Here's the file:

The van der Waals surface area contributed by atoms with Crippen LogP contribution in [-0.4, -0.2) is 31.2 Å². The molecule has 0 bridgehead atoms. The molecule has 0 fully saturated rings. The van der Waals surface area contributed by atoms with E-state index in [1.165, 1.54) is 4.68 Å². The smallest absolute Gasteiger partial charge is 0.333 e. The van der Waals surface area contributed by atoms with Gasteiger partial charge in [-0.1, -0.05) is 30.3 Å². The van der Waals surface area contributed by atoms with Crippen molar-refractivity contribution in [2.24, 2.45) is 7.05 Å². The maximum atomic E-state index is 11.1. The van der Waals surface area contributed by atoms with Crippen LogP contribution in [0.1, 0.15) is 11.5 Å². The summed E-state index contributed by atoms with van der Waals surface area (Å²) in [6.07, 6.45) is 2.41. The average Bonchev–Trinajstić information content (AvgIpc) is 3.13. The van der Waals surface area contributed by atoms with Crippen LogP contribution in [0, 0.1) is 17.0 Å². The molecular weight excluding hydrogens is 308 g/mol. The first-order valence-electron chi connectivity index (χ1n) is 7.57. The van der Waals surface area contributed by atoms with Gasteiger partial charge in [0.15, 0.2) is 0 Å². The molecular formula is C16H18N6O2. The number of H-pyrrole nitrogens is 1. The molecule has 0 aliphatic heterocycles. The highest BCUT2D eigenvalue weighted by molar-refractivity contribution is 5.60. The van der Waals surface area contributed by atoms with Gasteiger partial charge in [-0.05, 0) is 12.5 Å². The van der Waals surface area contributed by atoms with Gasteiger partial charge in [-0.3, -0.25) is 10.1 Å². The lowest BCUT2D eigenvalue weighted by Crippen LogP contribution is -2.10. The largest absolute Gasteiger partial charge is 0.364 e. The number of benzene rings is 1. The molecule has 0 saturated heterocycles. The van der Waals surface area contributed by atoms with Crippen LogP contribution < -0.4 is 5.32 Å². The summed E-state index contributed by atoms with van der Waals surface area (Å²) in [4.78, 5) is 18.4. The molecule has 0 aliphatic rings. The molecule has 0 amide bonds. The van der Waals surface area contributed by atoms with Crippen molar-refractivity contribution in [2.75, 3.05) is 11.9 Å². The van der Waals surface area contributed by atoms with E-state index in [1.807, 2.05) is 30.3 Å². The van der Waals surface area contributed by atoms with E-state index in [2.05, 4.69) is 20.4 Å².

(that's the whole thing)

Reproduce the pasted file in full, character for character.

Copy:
The van der Waals surface area contributed by atoms with Crippen LogP contribution in [-0.4, -0.2) is 31.2 Å². The molecule has 0 bridgehead atoms. The molecule has 0 fully saturated rings. The van der Waals surface area contributed by atoms with E-state index in [1.165, 1.54) is 4.68 Å². The smallest absolute Gasteiger partial charge is 0.333 e. The van der Waals surface area contributed by atoms with Gasteiger partial charge in [-0.1, -0.05) is 30.3 Å². The van der Waals surface area contributed by atoms with Crippen molar-refractivity contribution in [2.24, 2.45) is 7.05 Å². The maximum atomic E-state index is 11.1. The van der Waals surface area contributed by atoms with Crippen LogP contribution in [0.1, 0.15) is 11.5 Å². The summed E-state index contributed by atoms with van der Waals surface area (Å²) in [6.07, 6.45) is 2.41. The average Bonchev–Trinajstić information content (AvgIpc) is 3.13. The van der Waals surface area contributed by atoms with Crippen LogP contribution in [0, 0.1) is 17.0 Å². The molecular weight excluding hydrogens is 308 g/mol. The first-order valence-electron chi connectivity index (χ1n) is 7.57. The van der Waals surface area contributed by atoms with Gasteiger partial charge in [0.15, 0.2) is 0 Å². The molecular formula is C16H18N6O2. The number of H-pyrrole nitrogens is 1. The molecule has 0 aliphatic heterocycles. The highest BCUT2D eigenvalue weighted by molar-refractivity contribution is 5.60. The van der Waals surface area contributed by atoms with Gasteiger partial charge in [-0.05, 0) is 12.5 Å². The van der Waals surface area contributed by atoms with Gasteiger partial charge in [-0.3, -0.25) is 10.1 Å². The lowest BCUT2D eigenvalue weighted by Crippen LogP contribution is -2.10. The largest absolute Gasteiger partial charge is 0.364 e. The number of benzene rings is 1. The molecule has 0 saturated heterocycles. The van der Waals surface area contributed by atoms with Crippen LogP contribution < -0.4 is 5.32 Å². The summed E-state index contributed by atoms with van der Waals surface area (Å²) in [4.78, 5) is 18.4. The molecule has 0 aliphatic rings. The molecule has 0 amide bonds. The van der Waals surface area contributed by atoms with Crippen molar-refractivity contribution in [2.75, 3.05) is 11.9 Å². The van der Waals surface area contributed by atoms with E-state index in [1.807, 2.05) is 30.3 Å². The van der Waals surface area contributed by atoms with E-state index in [2.05, 4.69) is 20.4 Å².